S&P downgrades Italy debt outlook, raising pressure in budget stand-off
The ratings agency S&P on Friday downgraded its outlook for Italy's sovereign debt but left its credit rating untouched, upping the pressure on Rome amid a stand-off with Brussels over its budget.
The announcement, which warned Rome's fiscal policy was jeopardizing banks' ability to fund the Italian economy, followed last week's decision by Moody's to cut Italy's creditrating to notch above junk status.
"The negative outlook reflects the risk that the government's decision to further increase public borrowing – besides exacerbating Italy's already weak budgetary position – will stifle the incipient recovery of the private sector," S&P said Friday in a statement.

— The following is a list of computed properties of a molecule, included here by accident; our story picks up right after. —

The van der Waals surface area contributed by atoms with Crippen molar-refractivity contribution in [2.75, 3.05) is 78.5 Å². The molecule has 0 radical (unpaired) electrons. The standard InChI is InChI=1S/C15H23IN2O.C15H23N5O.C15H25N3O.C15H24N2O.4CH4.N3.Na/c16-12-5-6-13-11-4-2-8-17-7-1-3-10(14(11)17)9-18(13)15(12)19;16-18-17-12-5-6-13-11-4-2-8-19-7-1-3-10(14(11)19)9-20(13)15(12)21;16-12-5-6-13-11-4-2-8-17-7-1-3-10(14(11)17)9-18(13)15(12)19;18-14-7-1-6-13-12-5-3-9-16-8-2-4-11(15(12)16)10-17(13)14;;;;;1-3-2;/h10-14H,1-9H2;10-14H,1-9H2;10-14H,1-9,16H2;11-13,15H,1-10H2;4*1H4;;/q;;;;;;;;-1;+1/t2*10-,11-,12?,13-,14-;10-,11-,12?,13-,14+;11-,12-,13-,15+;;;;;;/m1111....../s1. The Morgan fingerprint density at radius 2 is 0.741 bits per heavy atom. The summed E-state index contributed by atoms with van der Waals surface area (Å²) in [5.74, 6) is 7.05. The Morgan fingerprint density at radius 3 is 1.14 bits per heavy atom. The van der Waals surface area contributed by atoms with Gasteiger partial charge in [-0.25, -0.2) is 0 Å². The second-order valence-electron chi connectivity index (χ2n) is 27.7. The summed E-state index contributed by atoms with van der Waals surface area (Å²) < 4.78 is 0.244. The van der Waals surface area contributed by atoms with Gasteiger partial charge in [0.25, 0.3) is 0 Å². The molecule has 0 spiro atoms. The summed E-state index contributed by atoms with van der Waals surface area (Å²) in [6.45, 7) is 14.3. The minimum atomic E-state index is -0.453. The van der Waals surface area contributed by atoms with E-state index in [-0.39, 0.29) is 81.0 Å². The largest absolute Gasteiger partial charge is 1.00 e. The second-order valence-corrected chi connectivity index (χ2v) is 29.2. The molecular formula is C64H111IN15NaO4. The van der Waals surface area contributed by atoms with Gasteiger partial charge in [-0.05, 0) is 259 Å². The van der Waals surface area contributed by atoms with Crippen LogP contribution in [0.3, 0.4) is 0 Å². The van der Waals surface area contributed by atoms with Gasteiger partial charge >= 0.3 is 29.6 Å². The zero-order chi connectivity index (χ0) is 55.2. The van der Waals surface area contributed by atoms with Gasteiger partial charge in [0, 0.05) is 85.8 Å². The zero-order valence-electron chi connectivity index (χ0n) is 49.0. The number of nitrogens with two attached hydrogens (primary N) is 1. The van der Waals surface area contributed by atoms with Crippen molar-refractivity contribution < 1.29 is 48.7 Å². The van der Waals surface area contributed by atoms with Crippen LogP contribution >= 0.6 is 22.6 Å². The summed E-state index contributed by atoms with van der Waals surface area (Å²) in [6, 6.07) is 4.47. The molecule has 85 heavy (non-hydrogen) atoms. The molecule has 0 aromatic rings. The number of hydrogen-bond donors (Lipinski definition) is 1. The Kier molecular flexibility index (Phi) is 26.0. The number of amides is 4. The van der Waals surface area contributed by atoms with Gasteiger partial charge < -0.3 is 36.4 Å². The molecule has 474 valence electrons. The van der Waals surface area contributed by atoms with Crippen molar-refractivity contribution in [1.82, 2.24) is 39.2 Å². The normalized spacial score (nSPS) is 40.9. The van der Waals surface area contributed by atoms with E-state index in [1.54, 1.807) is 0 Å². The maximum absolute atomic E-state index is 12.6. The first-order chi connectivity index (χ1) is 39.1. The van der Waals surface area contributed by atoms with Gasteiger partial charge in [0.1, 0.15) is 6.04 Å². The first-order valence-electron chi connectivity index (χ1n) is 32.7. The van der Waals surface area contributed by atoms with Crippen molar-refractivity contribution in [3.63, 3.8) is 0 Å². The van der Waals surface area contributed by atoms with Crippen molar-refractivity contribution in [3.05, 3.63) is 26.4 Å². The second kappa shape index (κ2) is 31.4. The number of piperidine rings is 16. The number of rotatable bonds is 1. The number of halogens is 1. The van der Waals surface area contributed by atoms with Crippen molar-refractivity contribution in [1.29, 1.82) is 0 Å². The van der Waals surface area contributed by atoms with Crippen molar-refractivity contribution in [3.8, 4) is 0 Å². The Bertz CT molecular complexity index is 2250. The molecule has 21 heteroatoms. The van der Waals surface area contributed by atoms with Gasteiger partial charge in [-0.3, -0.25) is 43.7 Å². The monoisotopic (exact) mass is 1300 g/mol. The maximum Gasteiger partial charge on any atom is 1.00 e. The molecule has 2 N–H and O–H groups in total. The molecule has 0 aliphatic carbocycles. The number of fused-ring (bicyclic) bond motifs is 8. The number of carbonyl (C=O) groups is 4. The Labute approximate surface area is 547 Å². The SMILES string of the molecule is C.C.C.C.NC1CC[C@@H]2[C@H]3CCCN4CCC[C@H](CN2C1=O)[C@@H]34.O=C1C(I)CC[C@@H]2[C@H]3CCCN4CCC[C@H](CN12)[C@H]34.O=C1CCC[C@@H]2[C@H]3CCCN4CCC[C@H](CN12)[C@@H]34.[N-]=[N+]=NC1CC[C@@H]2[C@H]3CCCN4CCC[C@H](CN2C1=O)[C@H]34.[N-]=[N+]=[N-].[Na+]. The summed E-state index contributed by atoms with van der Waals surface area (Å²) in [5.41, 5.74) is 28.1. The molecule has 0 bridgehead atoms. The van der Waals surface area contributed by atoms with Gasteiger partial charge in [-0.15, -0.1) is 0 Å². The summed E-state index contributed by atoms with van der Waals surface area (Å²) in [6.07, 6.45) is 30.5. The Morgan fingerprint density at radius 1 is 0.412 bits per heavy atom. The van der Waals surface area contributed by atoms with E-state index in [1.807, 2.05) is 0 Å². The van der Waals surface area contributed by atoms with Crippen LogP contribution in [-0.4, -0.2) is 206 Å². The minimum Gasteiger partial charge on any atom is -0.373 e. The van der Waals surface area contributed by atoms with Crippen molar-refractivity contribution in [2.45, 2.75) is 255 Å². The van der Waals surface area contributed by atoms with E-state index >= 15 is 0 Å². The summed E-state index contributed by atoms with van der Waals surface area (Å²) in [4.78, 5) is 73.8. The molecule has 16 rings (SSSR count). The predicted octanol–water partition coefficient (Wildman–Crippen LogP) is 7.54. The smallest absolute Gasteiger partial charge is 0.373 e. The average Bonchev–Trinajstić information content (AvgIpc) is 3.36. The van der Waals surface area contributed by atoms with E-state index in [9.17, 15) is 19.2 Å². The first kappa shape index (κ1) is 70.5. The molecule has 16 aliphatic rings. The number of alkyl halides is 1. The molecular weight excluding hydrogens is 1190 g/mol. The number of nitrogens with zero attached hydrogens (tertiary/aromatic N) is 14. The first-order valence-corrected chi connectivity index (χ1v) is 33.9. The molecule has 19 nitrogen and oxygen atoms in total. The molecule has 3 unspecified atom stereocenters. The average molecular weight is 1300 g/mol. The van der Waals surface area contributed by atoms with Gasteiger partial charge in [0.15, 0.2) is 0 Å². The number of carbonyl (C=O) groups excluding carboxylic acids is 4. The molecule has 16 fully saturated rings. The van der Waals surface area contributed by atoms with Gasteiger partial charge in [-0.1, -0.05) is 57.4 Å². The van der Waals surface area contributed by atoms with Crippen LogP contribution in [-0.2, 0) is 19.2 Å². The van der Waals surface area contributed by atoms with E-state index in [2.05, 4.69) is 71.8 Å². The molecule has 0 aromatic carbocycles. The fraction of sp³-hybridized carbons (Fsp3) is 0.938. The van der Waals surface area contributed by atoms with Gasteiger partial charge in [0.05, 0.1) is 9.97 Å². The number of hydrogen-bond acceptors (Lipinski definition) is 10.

The decision indicates the chance the debt grade could be cut in the coming months.
The far-right League and anti-establishment Five Star Movement, ruling in coalition, have refused to change their big-spending program, which forecasts a public deficit of 2.4 percent of GDP in 2019.
The former, center-left government had pledged to keep next year's deficit to 0.8 percent of GDP in a bid to ease Italy's vast public debt, which amounts to a phenomenal 2.3 trillion euros.
The new plan went down like a lead balloon with Brussels, which on Tuesday rejected it outright, accusing Rome of "openly and consciously going against commitments made," and requested a revision.
Italian Prime Minister Giuseppe Conte said that the agency had left Italy's rating unchanged was "correct in view of our country's economic solidity."